Economic stress in childhood and adulthood, and poor psychological health: Three life course hypotheses.

Martin Lindström, Maria Fridh, Maria Rosvall

Research output: Contribution to journalArticlepeer-review

20 Citations (SciVal)
202 Downloads (Pure)

Abstract

Investigations of mental health in a life course perspective are scarce. The aim is to investigate associations between economic stress in childhood and adulthood, and poor psychological health in adulthood with reference to the accumulation, critical period and social mobility hypotheses in life course epidemiology. The 2008 public health survey in Skåne is a cross-sectional postal questionnaire study. A random sample was invited which yielded 28,198 respondents aged 18-80 (55% participation). Psychological health was assessed with the GHQ12 instrument. Logistic regression models were used to investigate the associations adjusting for age, country of birth, socioeconomic status, emotional support, instrumental support and trust, and stratifying by sex. The accumulation hypothesis was confirmed because combined childhood and adulthood exposures to economic stress were associated with poor psychological health in a graded manner. The social mobility hypothesis was also confirmed. The critical period hypothesis was not confirmed because both childhood and adulthood economic stress remained significantly associated with poor psychological health in adulthood. Economic stress in childhood is associated with mental health in adulthood.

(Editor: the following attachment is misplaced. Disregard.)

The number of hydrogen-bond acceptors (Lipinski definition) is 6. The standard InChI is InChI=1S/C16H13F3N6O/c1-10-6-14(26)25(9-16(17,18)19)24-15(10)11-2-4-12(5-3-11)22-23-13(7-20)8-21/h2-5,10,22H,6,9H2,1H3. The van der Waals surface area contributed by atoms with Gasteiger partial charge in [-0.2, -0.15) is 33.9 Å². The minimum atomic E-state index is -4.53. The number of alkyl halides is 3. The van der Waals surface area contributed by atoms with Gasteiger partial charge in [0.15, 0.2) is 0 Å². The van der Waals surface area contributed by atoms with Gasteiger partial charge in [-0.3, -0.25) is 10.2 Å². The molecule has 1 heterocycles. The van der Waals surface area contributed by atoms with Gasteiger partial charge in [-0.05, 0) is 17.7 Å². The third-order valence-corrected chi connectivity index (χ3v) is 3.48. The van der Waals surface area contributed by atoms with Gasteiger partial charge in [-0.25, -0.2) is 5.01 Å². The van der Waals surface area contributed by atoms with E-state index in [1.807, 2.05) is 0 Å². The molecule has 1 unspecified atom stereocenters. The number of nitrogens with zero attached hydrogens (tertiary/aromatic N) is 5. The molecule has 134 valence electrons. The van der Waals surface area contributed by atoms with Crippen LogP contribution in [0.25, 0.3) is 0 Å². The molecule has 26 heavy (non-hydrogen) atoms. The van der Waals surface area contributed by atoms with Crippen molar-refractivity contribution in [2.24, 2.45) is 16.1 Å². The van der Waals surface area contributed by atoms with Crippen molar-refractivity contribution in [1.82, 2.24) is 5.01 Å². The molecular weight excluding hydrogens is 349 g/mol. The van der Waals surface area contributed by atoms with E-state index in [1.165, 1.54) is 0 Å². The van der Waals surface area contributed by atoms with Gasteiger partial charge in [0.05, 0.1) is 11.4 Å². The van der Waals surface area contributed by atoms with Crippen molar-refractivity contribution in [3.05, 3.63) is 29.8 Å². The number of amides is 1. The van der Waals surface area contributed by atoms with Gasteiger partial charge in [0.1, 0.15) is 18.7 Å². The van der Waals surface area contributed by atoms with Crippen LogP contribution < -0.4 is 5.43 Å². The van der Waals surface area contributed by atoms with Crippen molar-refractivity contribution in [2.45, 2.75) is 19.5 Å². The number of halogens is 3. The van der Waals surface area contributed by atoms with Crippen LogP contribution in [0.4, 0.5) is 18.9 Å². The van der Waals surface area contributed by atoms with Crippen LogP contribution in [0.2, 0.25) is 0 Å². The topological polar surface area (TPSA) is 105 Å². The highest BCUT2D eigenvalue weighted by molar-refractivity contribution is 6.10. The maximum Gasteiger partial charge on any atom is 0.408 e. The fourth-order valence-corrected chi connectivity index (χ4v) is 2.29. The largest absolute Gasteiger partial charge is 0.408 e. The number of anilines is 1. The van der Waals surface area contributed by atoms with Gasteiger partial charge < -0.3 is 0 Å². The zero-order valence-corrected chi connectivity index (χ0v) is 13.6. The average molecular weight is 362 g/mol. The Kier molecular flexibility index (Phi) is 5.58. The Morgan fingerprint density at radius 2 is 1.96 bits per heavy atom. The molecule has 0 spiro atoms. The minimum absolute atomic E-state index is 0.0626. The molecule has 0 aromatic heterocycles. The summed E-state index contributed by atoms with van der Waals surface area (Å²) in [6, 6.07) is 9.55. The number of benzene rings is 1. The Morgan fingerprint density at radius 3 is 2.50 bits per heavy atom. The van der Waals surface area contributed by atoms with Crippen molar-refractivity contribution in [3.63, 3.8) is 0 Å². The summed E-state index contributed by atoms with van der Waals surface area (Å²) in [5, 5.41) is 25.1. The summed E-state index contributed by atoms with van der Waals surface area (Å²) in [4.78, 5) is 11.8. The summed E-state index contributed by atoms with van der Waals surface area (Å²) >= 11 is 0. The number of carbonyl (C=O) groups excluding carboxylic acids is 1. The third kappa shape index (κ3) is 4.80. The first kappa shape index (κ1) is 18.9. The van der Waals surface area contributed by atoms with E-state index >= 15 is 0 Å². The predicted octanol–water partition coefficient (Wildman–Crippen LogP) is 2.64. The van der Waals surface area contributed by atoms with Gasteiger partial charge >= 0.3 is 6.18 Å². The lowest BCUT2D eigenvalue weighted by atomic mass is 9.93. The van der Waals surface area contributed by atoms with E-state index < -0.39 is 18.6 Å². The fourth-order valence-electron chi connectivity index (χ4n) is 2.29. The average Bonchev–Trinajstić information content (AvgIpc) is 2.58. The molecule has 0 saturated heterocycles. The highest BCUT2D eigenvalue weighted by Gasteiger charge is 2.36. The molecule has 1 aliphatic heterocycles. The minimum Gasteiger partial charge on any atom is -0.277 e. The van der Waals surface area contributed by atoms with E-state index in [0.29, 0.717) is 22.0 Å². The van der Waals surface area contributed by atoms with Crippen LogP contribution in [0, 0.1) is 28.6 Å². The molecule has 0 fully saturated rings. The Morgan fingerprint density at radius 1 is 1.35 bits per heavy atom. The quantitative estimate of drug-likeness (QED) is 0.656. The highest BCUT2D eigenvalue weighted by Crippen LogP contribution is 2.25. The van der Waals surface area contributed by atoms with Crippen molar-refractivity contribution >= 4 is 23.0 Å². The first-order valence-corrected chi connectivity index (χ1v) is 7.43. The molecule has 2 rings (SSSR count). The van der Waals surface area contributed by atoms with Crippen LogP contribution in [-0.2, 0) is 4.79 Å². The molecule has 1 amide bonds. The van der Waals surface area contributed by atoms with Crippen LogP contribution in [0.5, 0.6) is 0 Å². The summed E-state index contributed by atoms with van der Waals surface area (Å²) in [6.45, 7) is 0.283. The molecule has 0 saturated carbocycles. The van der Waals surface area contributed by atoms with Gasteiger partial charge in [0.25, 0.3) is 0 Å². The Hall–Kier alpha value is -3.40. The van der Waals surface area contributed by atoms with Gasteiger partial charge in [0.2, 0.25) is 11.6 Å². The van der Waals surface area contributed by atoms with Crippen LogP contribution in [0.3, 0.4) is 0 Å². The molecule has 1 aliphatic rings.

Original languageEnglish
Pages (from-to)386-393
JournalPsychiatry Research
Volume215
Issue number2
DOIs
Publication statusPublished - 2014

Subject classification (UKÄ)

  • Psychiatry

Fingerprint

Dive into the research topics of 'Economic stress in childhood and adulthood, and poor psychological health: Three life course hypotheses.'. Together they form a unique fingerprint.

Cite this